Rochester residents react to tax day 2019

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ROCHESTER, Minn. (FOX 47) – It’s a day traditionally met with scorn, the annual reminder not all of your paycheck is yours.

We’re talking about tax day, where this year might be stinging a little more than normal for some taxpayers.

Despite the Monday deadline, it was business as usual at the Rochester post office.

We found reaction to filing this year is mixed.

Most Rochester residents we spoke with said they already filed their tax returns online or through the mail.

But of course, there are some deadline driven tax payers getting that paperwork done Monday or seeking an extension.

With the recent changes in the federal tax laws, some tax payers had to pay in.

“It hurts my pocketbook, that’s for sure because I’m retired,” said Omar Humphrey. “I’m on a fixed income.”

Nearly half of the tax payers we spoke with said they really didn’t notice much of a change in their taxes compared to previous years.

Others were caught off guard, by having to pay in for the first time or having to pay in more than normal.

“Obviously we want to have good roads, good schools,” said Carole Shulman. “We want to have the benefits of the taxes. I think that this year, it was the shock of the difference of what we’ve paid for in the past.”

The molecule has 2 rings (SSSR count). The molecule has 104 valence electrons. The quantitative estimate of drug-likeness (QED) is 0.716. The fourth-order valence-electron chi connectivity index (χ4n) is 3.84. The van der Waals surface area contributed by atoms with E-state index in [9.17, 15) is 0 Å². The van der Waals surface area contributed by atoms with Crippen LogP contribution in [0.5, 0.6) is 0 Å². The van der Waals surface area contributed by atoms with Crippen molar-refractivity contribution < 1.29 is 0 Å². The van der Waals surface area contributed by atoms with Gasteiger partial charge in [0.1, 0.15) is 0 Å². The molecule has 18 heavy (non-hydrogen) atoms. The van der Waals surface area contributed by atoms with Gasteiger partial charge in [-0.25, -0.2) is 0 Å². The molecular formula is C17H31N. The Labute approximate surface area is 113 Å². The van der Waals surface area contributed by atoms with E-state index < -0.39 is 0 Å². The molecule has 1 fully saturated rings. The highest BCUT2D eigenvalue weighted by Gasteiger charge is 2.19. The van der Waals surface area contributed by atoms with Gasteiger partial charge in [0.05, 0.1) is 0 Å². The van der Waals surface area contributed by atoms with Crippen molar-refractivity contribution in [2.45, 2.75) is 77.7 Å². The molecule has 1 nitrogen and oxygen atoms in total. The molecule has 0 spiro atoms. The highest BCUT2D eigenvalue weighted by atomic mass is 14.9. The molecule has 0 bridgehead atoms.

Some people were even surprised to receive a bigger tax return this year compared to last.

“I got more money back this year than I did last year,” said Michael Ryan.

“It was very nice because I’m a single income so it really was nice to get a little more back,” said Tawn Robertson.

One recently retired taxpayer noted a detail others may have overlooked.

“Some people are saying they didn’t get the refund back that they use to get, which could mean they got a little more in each paycheck and didn’t change their W-4,” said Craig Manahan. “Other people are just saying it didn’t make much of a difference.”

According to a report from the non-partisan congressional Joint Committee on Taxation, more than 65 percent of American tax filers will see relief from their tax burden by at least $100.

Sarah Gannon

Sarah Gannon

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